Κυριακή, 29 Δεκεμβρίου 2013

The Cadaver Synod (897)

Jean-Paul Laurens, 1870, the Cadaver Synod

The Cadaver Synod (also called the Synodus Horrenda) is the name commonly given to the posthumous ecclesiastical trial of Catholic Pope Formosus, held in the Basilica of St. John Lateran in Rome during January of 897. The trial was conducted by Formosus’s successor, Pope Stephen (VI) VII. Stephen accused Formosus of perjury and of having acceded to the papacy illegally. At the end of the trial, Formosus was pronounced guilty and his papacy retroactively declared null.

Probably around January 897, Stephen (VI) VII ordered that the corpse of his predecessor Formosus be removed from its tomb and brought to the papal court for judgement. With the corpse propped up on a throne, a deacon was appointed to answer for the deceased pontiff.

Formosus was accused of transmigrating sees in violation of canon law, of perjury, and of serving as a bishop while actually a layman. Eventually, the corpse was found guilty. Stephen had the corpse stripped of its papal vestments, cut off the three fingers of his right hand used for blessings, and declared all of his acts and ordinations invalid. The body was finally interred in a graveyard for foreigners, only to be dug up once again, tied to weights, and cast into the Tiber River.

The macabre spectacle turned public opinion in Rome against Stephen. Rumors circulated that Formosus’ body, after washing up on the banks of the Tiber, had begun to perform miracles. A public uprising led to Stephen being deposed and imprisoned. While in prison, in July or August 897, he was strangled.

In December 897, Pope Theodore II (897) convened a synod that annulled the Cadaver Synod, rehabilitated Formosus, and ordered that his body, which had been recovered from the Tiber, be reburied in Saint Peter’s Basilica in pontifical vestments. In 898, John IX (898—900) also nullified the Cadaver Synod, convening two synods (one in Rome, one in Ravenna) which confirmed the findings of Theodore II’s synod, ordered the acta of the Cadaver Synod destroyed, and prohibited any future trial of a dead person.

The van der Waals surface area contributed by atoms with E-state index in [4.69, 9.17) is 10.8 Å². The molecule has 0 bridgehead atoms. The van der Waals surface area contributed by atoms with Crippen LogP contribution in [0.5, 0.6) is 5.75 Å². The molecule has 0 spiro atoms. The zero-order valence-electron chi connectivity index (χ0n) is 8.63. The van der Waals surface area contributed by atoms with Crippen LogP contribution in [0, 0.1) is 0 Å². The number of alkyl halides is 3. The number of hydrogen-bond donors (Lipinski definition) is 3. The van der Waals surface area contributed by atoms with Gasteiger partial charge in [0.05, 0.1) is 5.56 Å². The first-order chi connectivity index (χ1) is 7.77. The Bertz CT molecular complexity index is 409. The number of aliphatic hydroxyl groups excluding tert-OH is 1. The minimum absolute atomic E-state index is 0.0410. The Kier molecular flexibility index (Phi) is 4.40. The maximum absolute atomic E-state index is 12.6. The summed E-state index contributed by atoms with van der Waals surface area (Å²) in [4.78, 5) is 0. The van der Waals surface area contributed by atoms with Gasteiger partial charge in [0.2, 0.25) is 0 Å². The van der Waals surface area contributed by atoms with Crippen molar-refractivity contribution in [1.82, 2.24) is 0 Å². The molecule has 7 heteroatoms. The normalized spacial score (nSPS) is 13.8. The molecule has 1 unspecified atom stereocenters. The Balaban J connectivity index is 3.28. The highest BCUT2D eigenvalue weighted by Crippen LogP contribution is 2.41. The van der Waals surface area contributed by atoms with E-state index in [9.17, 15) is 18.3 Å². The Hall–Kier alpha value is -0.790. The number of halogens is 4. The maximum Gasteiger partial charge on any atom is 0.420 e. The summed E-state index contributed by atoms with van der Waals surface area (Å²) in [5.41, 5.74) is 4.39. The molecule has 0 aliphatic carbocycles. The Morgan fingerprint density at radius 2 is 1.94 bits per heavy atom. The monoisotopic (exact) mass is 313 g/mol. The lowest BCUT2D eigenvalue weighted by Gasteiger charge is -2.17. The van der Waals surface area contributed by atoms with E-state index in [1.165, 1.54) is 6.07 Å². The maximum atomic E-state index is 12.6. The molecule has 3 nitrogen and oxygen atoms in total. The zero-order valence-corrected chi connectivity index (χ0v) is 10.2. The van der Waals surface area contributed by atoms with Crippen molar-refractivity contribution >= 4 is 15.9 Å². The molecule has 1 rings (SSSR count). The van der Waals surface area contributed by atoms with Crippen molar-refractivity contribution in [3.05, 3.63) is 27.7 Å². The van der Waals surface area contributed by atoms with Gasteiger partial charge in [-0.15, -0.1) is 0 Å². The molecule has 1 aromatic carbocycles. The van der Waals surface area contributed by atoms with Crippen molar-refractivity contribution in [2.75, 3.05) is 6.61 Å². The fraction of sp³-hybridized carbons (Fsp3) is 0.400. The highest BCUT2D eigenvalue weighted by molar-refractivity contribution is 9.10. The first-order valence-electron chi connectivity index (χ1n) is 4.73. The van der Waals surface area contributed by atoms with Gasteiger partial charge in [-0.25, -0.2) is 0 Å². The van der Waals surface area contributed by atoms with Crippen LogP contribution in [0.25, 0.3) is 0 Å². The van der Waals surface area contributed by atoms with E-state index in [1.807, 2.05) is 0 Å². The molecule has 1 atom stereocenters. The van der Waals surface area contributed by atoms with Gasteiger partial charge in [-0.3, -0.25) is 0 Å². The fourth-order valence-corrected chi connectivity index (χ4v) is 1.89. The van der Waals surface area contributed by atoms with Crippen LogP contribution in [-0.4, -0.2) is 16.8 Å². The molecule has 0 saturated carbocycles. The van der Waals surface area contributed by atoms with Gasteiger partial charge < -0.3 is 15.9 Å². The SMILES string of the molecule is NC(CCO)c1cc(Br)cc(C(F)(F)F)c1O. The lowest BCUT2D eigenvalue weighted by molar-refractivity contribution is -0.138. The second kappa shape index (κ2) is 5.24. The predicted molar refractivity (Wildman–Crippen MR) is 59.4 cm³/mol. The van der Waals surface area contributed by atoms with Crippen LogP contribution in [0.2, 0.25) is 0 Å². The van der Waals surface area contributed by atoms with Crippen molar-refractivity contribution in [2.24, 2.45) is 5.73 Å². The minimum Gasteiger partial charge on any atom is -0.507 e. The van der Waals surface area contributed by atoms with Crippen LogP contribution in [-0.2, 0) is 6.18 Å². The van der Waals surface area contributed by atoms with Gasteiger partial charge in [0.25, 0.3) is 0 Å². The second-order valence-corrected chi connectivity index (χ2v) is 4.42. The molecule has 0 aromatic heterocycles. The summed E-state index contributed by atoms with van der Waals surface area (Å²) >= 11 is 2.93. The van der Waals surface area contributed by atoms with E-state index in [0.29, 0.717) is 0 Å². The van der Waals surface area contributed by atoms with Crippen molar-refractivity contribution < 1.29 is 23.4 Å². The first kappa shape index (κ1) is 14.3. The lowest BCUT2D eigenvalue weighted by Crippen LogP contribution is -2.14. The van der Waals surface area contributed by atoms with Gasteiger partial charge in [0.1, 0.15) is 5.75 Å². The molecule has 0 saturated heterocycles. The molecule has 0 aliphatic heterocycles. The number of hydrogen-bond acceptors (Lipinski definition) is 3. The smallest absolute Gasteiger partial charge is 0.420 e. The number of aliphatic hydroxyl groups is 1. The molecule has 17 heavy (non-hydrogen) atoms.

However, Pope Sergius III (904–911), who as bishop had taken part in the Cadaver Synod as a co-judge, overturned the rulings of Theodore II and John IX, reaffirming Formosus’ conviction, and had a laudatory epitaph inscribed on the tomb of Stephen (VI) VII.The Cadaver Synod is remembered as one of the most bizarre episodes in the history of the medieval papacy.

Κυριακή, 22 Δεκεμβρίου 2013

David Olère, the illustrator of the Auschwitz horror

inside the gas chambers
David Olère (1902 – 1985) was a Polish-born French painter and sculptor best known for his explicit drawings and paintings based on his experiences as Jewish Sonderkommando inmate at Auschwitz concentration campduring World War II.

On February 20, 1943, Olère was arrested by French police during a round up of Jews in Seine-et-Oise and placed in Drancy internment camp. On March 2, 1943, he was one of approximately 1,000 Jews deported from Drancy to Auschwitz. From this transport, Olere was one of 119 people selected for work; the rest were gassed shortly after arrival. He was registered as prisoner 106144 and assigned to the Sonderkommando at Birkenau, the unit of prisoners forced to empty gas chambers and burn the bodies, firstly working in Bunker 2 and later in Crematorium III. In addition to these duties, he was also forced to work as an illustrator, writing and decorating letters for the SS.

throwing alive babies in furnaces